5 Important Steps to Ensure Your Workplace from Natural Disasters July 29, 2019 – Posted in: Blog

Wildfires, hurricanes, winter storms, tornadoes, and hail storms – these are just some of the natural disasters that hit the United States in 2018. The causes of these disasters were complex, but experts agree that climate change has contributed to these devastating occurrences. While companies can never prepare 100% for natural disasters, there are some important strategies and disaster preparedness plans that they can do to limit the damage that these unwarranted events bring and help protect the lives of their employees.

Analyze your current situation and existing resources

You never know when a disaster will strike. It is important to be ready at all times.

Resource management is essential to disaster preparedness. Before you start conducting a disaster drill or training your staff with what to do when there is a natural disaster, and creating a business emergency preparedness plan, you should perform an internal resources analysis to see if you have enough resources to protect your facility and your employees.

For instance, check if your facility had gone through annual routine maintenance and whether there are areas that have to be repaired or improved. Ensuring that your company meets the building standards in your state or city is an important step to securing your workplace against the destructive impact of natural disasters.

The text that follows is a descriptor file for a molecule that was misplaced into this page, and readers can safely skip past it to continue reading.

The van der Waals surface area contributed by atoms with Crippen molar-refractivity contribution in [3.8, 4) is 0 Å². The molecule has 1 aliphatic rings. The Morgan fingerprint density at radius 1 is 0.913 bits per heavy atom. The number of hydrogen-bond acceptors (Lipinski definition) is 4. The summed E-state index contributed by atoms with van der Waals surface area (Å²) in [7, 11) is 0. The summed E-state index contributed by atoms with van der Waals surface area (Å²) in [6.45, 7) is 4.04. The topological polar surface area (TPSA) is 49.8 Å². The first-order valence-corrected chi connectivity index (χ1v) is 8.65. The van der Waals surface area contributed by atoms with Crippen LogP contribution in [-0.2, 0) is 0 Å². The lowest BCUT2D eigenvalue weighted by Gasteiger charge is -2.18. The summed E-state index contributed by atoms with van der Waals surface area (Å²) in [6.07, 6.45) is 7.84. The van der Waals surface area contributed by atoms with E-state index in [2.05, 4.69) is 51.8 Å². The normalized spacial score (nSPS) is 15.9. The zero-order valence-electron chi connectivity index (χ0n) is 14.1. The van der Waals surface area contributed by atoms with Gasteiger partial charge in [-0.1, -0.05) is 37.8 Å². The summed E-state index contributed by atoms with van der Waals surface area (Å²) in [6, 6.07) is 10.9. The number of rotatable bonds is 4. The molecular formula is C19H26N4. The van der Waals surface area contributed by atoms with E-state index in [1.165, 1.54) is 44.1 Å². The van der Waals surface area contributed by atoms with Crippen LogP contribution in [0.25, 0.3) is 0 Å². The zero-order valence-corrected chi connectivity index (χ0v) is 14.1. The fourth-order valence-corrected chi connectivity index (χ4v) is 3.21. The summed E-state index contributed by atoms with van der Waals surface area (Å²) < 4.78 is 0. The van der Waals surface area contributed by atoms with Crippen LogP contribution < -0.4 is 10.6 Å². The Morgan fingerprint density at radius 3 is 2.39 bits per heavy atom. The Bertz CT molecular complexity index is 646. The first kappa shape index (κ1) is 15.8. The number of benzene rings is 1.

Next, see to it that you have the necessary company resources and supplies for dealing with emergencies, such as air movers and fire extinguishers.

Estimate the disaster risks in your area

To create a comprehensive disaster recovery plan and security procedures in the workplace, list potential emergencies in your area and rank them according to their likelihood and severity. This way, you will know what resources to invest in to ensure workplace safety. There is no reason to invest thousands of dollars in earthquake planning if your building is not anywhere near an earthquake-related disaster area. Of course, this doesn’t mean that you should ignore the risks. You just don’t have to deal with detailed response tasks.

Consider creating a risk matrix (which should be based on impact and likelihood) to identify areas where an investment business emergency preparedness is most needed.

Create a disaster preparedness plan

Business disaster preparedness starts with a plan – a good one. Once you’ve assessed the disaster risks in your area, follow these tips to a disaster preparedness plan:

  • Build a team. Put together a team of subject matter experts from different departments who will help determine the overall span of the plan.
  • Workplace safety during disaster management should focus on mitigation, preparedness, response, and recovery.
  • Make critical information quickly accessible. Your company disaster management plan should be accessible to everyone in your workplace.
  • Update your work safety procedures from time to time. Make sure it corresponds to the policies set by your state.
  • Ensure clear communication among employees. Create a high-priority text alerts or alarms that everyone in your company can clearly identify. Each workplace is unique so find what works for your team. Additionally, plan a way to communicate back and forth after the disaster warning has come off so that each person’s needs can be addressed.
  • Create a disaster recovery plan. While you wouldn’t know what could happen, it is essential to create a plan to make returning to work as smooth as possible for your employees. Keep in mind that it’s not just your workplace that is affected but their homes and families. Take this into consideration and look into having a counselor available for employees to speak to.